Democracy, respect, and the Palestinian elections

There’s been a bit of buzz about lately concerning the US and Israel’s not-so-secret plans to destabilize and, hopefully, topple the Hamas-led new Palestinian government. The standard cries are that we are being hypocritical, that we asked the Palestinians to choose their government in a free and democratic election, and now that we don’t like their choice, we’re backsliding on our commitment to democracy.

This, quite frankly, is a load of codswallop.

The United States DID respect that election. We made no allegations of fraud, did not accuse Hamas of stealing the election, in no way undermined or devalued their win.

But that’s irrelevant here. Because our grievance isn’t with the Palestinian government per se, but Hamas itself. And now, just because the Palestinian government is a part of Hamas (and not vice versa), does not mean that our beefs with Hamas are all wiped clean. There might be an argument there, if Hamas had asked for such and foresworn the sort of things that had earned its place on our list of terrorist organizations, but they have not. In fact, they have boldly reasserted their beliefs: continued war with Israel, no negotiations, no compromises, and their ultimate goal remains the destruction of Israel.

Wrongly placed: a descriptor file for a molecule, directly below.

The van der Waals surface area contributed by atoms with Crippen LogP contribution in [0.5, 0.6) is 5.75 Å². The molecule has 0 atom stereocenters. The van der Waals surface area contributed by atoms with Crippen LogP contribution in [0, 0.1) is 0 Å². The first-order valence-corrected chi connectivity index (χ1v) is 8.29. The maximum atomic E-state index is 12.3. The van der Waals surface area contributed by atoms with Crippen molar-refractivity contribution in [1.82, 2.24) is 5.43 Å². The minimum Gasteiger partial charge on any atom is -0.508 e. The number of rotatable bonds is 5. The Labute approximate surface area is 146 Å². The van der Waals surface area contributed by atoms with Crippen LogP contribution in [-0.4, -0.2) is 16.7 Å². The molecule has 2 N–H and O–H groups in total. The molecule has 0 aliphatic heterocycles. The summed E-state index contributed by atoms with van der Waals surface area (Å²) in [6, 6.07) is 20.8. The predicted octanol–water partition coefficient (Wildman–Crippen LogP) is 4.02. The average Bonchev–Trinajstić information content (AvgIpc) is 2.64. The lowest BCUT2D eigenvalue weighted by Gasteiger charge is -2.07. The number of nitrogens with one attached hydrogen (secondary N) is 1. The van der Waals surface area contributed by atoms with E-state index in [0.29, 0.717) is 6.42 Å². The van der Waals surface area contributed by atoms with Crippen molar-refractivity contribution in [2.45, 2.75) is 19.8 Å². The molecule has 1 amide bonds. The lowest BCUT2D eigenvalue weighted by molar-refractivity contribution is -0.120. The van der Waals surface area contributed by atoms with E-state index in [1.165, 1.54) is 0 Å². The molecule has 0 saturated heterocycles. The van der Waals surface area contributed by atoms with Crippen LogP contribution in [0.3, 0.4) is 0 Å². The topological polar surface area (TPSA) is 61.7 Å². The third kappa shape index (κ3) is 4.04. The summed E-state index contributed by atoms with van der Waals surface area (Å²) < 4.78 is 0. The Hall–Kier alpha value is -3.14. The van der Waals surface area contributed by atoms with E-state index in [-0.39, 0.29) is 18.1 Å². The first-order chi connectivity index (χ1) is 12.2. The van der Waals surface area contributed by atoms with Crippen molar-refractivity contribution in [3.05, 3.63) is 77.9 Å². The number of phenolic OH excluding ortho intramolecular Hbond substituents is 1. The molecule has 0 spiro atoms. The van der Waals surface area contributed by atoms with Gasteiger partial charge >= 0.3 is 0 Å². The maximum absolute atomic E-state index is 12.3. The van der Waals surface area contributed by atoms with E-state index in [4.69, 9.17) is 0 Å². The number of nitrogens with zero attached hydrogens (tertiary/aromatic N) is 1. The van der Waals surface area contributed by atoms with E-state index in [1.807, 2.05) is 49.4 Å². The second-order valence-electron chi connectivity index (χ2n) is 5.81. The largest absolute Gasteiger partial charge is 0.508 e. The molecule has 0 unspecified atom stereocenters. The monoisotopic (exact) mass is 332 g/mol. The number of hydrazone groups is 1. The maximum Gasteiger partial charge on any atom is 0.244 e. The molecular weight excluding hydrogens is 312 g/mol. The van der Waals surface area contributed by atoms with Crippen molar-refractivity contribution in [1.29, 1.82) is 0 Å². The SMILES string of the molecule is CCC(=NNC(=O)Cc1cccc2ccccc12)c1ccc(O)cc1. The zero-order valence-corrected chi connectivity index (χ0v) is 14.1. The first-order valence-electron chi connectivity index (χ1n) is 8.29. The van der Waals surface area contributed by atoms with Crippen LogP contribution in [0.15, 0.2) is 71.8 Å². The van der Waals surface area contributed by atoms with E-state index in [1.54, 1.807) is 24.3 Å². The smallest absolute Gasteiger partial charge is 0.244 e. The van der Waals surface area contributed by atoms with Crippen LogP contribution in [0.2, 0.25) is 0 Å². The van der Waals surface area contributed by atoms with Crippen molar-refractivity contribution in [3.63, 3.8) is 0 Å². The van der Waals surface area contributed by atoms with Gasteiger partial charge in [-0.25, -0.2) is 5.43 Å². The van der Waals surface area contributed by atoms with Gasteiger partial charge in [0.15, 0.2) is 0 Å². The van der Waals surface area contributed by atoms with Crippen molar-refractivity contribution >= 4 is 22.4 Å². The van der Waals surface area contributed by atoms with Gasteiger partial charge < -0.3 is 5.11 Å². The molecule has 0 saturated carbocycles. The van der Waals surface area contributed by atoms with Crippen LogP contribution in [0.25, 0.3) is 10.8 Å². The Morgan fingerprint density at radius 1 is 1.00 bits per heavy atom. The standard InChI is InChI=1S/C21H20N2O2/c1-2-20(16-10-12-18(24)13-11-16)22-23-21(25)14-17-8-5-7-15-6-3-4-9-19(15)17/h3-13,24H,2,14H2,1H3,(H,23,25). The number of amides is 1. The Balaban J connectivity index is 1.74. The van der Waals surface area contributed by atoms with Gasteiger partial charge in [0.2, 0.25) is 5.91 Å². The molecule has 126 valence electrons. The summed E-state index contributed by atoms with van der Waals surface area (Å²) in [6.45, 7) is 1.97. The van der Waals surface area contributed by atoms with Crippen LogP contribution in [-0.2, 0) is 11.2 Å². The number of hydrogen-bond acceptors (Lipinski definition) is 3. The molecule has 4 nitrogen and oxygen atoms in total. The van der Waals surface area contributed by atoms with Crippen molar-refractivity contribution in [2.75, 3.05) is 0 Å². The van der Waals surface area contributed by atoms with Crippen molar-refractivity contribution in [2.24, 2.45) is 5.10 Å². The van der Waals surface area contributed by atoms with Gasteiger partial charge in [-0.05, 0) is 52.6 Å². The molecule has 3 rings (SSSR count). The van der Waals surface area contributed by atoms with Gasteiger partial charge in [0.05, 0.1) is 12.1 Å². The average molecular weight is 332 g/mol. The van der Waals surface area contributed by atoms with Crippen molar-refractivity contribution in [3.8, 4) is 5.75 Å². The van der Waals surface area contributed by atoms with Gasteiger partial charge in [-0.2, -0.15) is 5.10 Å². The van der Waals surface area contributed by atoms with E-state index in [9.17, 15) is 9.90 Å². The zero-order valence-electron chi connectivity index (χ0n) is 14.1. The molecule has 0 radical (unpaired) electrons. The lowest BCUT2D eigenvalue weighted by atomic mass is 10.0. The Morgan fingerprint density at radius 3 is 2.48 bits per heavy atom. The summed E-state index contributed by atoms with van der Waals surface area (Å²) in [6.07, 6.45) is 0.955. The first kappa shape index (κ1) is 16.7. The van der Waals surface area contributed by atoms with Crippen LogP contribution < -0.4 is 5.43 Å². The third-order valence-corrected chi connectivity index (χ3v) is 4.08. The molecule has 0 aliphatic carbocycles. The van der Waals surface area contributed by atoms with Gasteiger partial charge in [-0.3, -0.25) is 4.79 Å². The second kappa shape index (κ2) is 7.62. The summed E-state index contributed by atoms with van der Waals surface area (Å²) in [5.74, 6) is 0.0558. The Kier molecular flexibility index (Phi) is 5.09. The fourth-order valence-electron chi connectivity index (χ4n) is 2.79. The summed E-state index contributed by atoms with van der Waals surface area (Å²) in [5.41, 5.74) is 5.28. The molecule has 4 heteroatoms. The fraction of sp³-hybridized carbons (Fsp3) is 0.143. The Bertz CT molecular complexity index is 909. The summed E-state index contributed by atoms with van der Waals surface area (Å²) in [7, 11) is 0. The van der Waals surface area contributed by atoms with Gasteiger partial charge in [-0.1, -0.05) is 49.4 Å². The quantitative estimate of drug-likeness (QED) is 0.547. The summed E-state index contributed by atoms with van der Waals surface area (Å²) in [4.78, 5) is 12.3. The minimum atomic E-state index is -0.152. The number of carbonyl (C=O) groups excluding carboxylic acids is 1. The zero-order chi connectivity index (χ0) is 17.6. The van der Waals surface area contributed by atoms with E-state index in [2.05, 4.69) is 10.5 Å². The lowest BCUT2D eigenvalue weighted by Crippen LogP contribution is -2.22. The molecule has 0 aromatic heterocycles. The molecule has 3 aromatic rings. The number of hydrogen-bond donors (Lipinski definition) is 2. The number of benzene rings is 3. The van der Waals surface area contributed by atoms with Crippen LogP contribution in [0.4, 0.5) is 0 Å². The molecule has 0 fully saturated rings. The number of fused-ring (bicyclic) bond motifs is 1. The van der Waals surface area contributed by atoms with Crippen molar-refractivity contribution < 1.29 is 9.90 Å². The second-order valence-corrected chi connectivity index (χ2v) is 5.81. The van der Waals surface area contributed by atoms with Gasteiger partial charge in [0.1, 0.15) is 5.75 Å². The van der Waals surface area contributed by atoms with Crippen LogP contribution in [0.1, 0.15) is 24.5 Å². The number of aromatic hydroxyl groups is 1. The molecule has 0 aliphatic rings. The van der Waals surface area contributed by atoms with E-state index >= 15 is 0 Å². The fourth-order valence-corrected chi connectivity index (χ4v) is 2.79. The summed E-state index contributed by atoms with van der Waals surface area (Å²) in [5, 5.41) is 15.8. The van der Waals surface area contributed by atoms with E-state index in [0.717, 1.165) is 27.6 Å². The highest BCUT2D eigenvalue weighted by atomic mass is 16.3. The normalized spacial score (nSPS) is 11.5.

In that context, it can be argued that the Palestinian government is little more than a hostage of Hamas, as the terrorists hide behind the veneer of respectability the Palestinian Authority offers while continuing their terrorist ways. I’d go even further than that, though; I’d liken them to the “peace activists” who willingly offer themselves as human shields for terrorists.

We told the Palestinian people up-front what some of the consequences would be if they chose to side with Hamas — as did Israel. We said that we would continue to treat Hamas as the terrorist organization they have worked so hard to establish themselves as, regardless of however the elections turned out.

So a terrorist government has managed to take control of a semi-legitimate government. Big deal. So did the Taliban, in a slightly less peaceful process. We didn’t let that stop us then, and we shouldn’t let it stop us now.

We not only have a right to attempt to destabilize and topple the Hamas-led government, we have an obligation. Regardless of electoral status, Hamas remains a terrorist organization — albeit one with a more-upscale address now.

And as numerous others have pointed out, the fact that they hold the reins of power in the government means that the leaders are just that much easier to locate. Kind of obliging of them, in a way.

Moving day
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  1. Lew Clark February 20, 2006
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